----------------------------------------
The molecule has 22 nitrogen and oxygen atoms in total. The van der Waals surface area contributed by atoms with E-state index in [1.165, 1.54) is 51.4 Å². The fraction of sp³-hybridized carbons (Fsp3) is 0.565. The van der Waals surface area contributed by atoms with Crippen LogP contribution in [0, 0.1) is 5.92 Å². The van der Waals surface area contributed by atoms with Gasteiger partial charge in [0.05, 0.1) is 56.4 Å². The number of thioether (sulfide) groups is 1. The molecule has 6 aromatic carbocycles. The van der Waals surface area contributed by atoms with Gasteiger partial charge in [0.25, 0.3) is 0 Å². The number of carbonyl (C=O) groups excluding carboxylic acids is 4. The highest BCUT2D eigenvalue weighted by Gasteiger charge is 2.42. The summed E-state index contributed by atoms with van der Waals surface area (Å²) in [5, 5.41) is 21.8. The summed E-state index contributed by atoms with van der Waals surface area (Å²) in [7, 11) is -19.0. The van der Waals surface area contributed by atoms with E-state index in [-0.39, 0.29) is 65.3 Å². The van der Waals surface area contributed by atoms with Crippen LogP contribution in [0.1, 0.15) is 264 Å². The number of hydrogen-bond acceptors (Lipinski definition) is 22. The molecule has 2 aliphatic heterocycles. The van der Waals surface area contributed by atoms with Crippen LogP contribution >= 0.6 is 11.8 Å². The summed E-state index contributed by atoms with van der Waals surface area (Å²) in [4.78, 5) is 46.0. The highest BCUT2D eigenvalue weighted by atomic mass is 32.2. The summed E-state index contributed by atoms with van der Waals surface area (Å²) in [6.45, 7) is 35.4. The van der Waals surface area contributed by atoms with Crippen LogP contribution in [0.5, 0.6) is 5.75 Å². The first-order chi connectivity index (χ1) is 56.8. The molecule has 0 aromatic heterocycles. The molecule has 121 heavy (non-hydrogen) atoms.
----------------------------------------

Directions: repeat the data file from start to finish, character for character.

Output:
The molecule has 22 nitrogen and oxygen atoms in total. The van der Waals surface area contributed by atoms with E-state index in [1.165, 1.54) is 51.4 Å². The fraction of sp³-hybridized carbons (Fsp3) is 0.565. The van der Waals surface area contributed by atoms with Crippen LogP contribution in [0, 0.1) is 5.92 Å². The van der Waals surface area contributed by atoms with Gasteiger partial charge in [0.05, 0.1) is 56.4 Å². The number of thioether (sulfide) groups is 1. The molecule has 6 aromatic carbocycles. The van der Waals surface area contributed by atoms with Gasteiger partial charge in [0.25, 0.3) is 0 Å². The number of carbonyl (C=O) groups excluding carboxylic acids is 4. The highest BCUT2D eigenvalue weighted by Gasteiger charge is 2.42. The summed E-state index contributed by atoms with van der Waals surface area (Å²) in [5, 5.41) is 21.8. The summed E-state index contributed by atoms with van der Waals surface area (Å²) in [7, 11) is -19.0. The van der Waals surface area contributed by atoms with E-state index in [-0.39, 0.29) is 65.3 Å². The van der Waals surface area contributed by atoms with Crippen LogP contribution in [0.1, 0.15) is 264 Å². The number of hydrogen-bond acceptors (Lipinski definition) is 22. The molecule has 2 aliphatic heterocycles. The van der Waals surface area contributed by atoms with Crippen LogP contribution >= 0.6 is 11.8 Å². The summed E-state index contributed by atoms with van der Waals surface area (Å²) in [4.78, 5) is 46.0. The highest BCUT2D eigenvalue weighted by atomic mass is 32.2. The summed E-state index contributed by atoms with van der Waals surface area (Å²) in [6.45, 7) is 35.4. The van der Waals surface area contributed by atoms with Crippen LogP contribution in [0.5, 0.6) is 5.75 Å². The first-order chi connectivity index (χ1) is 56.8. The molecule has 0 aromatic heterocycles. The molecule has 121 heavy (non-hydrogen) atoms.